It seems too early to begin planning for what tomato varieties you want to grow next year. Businesses are thinking about it and you should too. Keeping records of what you grow and how successful you are is important to future success. Growing too many tomato varieties will become overwhelming. You will be more successful with fewer varieties. You can give each one more attention.
For the novice or beginner, select five types to start with. Two or three for eating and two for preserving. And maybe one or two to experiment with. If you consider two varieties as experiments you will not have high expectations and will learn much more. We experiment with more varieties every year now. We have a desired outcome. In our top five are ‘Sun Gold‘ from Johnny’s, ‘Big Beef‘ also from Johnny’s , and one more from Johnny’s ‘Pink Beauty‘.
For years we used seed from different sources. Using seed from a reliable source is important because you don’t want to waste your time. To be successful, model success. We use Johnny’s almost exclusively now because of reliability. Quantity discounts are considerable as well. Using seed from prior years give marginal results as we have found and generally discard any unused seed. We have kept seeds from our favorite varieties to grow the following year.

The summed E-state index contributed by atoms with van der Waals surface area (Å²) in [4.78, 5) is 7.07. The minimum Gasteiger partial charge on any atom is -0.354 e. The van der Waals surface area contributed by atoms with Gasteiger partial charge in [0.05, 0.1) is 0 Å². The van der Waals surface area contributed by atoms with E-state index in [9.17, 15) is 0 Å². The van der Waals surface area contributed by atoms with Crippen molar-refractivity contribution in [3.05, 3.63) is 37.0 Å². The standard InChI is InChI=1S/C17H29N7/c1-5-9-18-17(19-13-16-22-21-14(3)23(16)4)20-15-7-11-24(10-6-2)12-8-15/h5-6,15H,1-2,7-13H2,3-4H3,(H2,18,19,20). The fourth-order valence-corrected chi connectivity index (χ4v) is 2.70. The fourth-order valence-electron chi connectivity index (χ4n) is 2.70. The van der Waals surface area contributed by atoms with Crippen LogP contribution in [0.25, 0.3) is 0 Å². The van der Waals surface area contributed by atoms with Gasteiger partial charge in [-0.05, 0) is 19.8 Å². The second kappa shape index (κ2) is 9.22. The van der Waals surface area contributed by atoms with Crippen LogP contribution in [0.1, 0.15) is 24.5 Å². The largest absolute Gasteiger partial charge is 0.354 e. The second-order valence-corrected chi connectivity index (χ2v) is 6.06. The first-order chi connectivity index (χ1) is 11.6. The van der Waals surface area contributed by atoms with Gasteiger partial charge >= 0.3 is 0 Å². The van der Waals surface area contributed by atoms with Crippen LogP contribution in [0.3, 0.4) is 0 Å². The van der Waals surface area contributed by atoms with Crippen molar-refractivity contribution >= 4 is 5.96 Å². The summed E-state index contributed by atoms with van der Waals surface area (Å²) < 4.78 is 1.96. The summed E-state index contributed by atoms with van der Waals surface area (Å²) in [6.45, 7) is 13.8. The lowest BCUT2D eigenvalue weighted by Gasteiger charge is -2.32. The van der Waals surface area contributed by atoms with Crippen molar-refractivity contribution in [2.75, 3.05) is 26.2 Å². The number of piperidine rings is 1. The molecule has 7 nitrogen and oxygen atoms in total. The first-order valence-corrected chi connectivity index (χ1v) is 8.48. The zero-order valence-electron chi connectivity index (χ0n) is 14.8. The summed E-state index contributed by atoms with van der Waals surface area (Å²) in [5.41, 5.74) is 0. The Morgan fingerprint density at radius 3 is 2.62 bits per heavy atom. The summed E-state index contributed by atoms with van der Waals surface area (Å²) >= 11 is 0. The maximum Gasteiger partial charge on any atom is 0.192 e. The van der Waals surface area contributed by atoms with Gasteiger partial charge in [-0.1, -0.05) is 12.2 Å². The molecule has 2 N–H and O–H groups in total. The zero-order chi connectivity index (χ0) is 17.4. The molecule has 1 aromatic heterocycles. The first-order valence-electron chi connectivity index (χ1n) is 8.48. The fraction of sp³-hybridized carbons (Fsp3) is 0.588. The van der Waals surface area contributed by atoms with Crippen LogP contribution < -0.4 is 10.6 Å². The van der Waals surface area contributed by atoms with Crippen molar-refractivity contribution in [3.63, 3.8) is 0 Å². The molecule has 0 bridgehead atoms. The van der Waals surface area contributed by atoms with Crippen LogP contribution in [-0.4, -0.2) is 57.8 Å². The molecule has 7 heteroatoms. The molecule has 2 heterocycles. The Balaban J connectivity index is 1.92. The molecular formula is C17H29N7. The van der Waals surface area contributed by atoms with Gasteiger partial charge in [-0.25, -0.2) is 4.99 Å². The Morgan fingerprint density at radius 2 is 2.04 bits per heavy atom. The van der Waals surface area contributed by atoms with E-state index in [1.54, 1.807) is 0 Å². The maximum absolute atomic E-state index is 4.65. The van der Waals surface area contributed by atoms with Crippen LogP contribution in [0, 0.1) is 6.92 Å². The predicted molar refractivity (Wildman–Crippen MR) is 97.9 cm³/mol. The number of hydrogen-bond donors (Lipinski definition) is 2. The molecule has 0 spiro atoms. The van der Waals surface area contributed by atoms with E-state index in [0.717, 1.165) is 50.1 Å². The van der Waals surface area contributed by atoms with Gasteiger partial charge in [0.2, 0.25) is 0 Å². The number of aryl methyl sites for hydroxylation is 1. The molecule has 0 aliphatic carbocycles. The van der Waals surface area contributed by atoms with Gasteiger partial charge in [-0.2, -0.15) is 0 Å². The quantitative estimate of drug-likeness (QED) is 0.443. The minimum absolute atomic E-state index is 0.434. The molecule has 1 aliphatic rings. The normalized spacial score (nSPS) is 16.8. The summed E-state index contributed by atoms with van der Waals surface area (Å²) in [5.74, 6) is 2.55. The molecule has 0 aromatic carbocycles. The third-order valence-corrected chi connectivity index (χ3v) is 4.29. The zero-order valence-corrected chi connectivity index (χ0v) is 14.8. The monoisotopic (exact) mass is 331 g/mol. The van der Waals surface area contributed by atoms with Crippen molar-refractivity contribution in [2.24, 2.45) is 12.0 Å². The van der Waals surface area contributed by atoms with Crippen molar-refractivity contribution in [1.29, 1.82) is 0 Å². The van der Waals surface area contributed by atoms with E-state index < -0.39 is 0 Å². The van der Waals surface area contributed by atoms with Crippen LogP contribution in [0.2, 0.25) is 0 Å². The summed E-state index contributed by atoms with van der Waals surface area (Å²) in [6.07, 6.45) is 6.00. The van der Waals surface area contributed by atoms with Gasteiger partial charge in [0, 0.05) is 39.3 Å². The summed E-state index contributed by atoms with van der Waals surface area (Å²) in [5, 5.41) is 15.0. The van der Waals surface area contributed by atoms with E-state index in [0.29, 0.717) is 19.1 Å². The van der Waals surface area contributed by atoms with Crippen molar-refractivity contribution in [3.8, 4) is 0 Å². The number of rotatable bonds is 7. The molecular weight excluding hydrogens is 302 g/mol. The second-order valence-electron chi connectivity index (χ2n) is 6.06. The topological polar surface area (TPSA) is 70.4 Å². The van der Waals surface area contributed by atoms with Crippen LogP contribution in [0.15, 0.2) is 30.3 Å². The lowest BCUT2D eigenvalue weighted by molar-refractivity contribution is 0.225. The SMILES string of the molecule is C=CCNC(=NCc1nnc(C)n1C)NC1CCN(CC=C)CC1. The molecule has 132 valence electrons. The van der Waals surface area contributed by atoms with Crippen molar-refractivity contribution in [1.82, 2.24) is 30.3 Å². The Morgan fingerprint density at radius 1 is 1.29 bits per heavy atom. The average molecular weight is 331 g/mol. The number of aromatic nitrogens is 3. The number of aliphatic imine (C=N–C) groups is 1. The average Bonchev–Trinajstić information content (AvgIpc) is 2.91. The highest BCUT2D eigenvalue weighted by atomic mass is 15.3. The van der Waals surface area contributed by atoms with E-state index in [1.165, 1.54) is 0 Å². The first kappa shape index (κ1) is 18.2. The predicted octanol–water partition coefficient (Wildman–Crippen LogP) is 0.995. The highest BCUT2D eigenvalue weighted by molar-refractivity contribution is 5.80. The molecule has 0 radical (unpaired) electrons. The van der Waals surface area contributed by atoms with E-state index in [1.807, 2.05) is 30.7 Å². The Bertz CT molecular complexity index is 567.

Plant location is important so think about it now. We have grown tomatoes in the same area two years in a row but most would not recommend it. We take other precautions so we do not think we are affected as greatly. Consider sun availability, drainage, wind direction and breaks, and nuisance animals for your location. We had to fence off our main growing area as deer trample anything in their path.
Too many plants are always started on FiveDollarFarm. We end up selling or giving many away. It is better to have too many than not enough in our opinion. We have plenty of room in our greenhouse so we generally don’t worry about how many plants we are starting. As they grow and continue to need more room, transplanting will quickly take up a significant amount of space. We go from seed trays to 4 inch pots after about 2-3 weeks. This gives us a nice hardy plant when it’s time to harden off and plant out.
Until recently I never kept notes on what we were doing in our garden. Now I write extensively about my observations. As my friend Tony says, “A life worth living is a life worth documenting.” Experiment, play, have fun, and be joyous in the harvest that is given to you.
Peace, love, and farming.